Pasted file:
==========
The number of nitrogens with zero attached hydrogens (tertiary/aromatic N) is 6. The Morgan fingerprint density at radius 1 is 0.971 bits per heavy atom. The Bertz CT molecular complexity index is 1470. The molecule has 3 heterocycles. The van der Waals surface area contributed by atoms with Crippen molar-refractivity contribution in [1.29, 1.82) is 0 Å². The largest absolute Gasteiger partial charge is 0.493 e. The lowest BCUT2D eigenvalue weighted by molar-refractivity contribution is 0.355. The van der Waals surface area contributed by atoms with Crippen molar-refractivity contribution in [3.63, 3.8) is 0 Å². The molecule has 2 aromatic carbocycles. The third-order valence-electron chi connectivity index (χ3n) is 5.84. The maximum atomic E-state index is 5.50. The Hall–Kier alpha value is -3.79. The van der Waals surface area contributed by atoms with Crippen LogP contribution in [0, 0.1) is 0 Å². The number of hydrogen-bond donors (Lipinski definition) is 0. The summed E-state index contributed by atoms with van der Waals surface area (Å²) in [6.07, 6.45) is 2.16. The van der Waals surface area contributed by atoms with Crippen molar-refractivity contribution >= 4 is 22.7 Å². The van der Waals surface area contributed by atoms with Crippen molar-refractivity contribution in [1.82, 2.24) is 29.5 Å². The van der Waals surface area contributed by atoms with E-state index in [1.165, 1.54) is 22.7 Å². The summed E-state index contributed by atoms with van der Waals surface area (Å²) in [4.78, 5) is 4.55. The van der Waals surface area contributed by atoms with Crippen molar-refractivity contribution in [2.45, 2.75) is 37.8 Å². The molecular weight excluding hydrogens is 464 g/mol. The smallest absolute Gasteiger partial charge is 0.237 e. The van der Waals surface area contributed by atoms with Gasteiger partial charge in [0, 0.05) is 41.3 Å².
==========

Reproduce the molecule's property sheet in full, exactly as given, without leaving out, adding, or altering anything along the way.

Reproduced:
The number of nitrogens with zero attached hydrogens (tertiary/aromatic N) is 6. The Morgan fingerprint density at radius 1 is 0.971 bits per heavy atom. The Bertz CT molecular complexity index is 1470. The molecule has 3 heterocycles. The van der Waals surface area contributed by atoms with Crippen molar-refractivity contribution in [1.29, 1.82) is 0 Å². The largest absolute Gasteiger partial charge is 0.493 e. The lowest BCUT2D eigenvalue weighted by molar-refractivity contribution is 0.355. The van der Waals surface area contributed by atoms with Crippen molar-refractivity contribution in [3.63, 3.8) is 0 Å². The molecule has 2 aromatic carbocycles. The third-order valence-electron chi connectivity index (χ3n) is 5.84. The maximum atomic E-state index is 5.50. The Hall–Kier alpha value is -3.79. The van der Waals surface area contributed by atoms with Crippen LogP contribution in [0, 0.1) is 0 Å². The number of hydrogen-bond donors (Lipinski definition) is 0. The summed E-state index contributed by atoms with van der Waals surface area (Å²) in [6.07, 6.45) is 2.16. The van der Waals surface area contributed by atoms with Crippen molar-refractivity contribution >= 4 is 22.7 Å². The van der Waals surface area contributed by atoms with Crippen molar-refractivity contribution in [1.82, 2.24) is 29.5 Å². The van der Waals surface area contributed by atoms with E-state index in [1.165, 1.54) is 22.7 Å². The summed E-state index contributed by atoms with van der Waals surface area (Å²) in [4.78, 5) is 4.55. The van der Waals surface area contributed by atoms with Crippen molar-refractivity contribution in [2.45, 2.75) is 37.8 Å². The molecular weight excluding hydrogens is 464 g/mol. The smallest absolute Gasteiger partial charge is 0.237 e. The van der Waals surface area contributed by atoms with Gasteiger partial charge in [0, 0.05) is 41.3 Å².